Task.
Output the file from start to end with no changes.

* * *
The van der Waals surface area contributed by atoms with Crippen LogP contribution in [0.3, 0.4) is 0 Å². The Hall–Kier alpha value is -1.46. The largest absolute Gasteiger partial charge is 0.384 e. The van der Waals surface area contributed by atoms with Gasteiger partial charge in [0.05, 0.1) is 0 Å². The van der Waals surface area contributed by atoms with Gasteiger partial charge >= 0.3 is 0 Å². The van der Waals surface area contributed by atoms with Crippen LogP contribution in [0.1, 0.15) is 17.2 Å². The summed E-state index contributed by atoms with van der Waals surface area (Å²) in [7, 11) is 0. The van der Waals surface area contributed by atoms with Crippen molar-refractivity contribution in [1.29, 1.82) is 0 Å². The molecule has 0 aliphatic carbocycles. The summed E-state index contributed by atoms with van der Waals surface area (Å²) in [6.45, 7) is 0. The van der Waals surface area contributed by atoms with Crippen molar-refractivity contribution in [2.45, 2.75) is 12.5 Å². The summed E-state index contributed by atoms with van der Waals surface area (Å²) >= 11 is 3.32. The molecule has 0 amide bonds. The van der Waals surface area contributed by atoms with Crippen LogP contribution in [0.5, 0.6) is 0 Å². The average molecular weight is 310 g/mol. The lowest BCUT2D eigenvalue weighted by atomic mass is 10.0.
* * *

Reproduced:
The van der Waals surface area contributed by atoms with Crippen LogP contribution in [0.3, 0.4) is 0 Å². The Hall–Kier alpha value is -1.46. The largest absolute Gasteiger partial charge is 0.384 e. The van der Waals surface area contributed by atoms with Gasteiger partial charge in [0.05, 0.1) is 0 Å². The van der Waals surface area contributed by atoms with Gasteiger partial charge >= 0.3 is 0 Å². The van der Waals surface area contributed by atoms with Crippen LogP contribution in [0.1, 0.15) is 17.2 Å². The summed E-state index contributed by atoms with van der Waals surface area (Å²) in [7, 11) is 0. The van der Waals surface area contributed by atoms with Crippen molar-refractivity contribution in [1.29, 1.82) is 0 Å². The molecule has 0 aliphatic carbocycles. The summed E-state index contributed by atoms with van der Waals surface area (Å²) in [6.45, 7) is 0. The van der Waals surface area contributed by atoms with Crippen molar-refractivity contribution in [2.45, 2.75) is 12.5 Å². The summed E-state index contributed by atoms with van der Waals surface area (Å²) >= 11 is 3.32. The molecule has 0 amide bonds. The van der Waals surface area contributed by atoms with Crippen LogP contribution in [0.5, 0.6) is 0 Å². The average molecular weight is 310 g/mol. The lowest BCUT2D eigenvalue weighted by atomic mass is 10.0.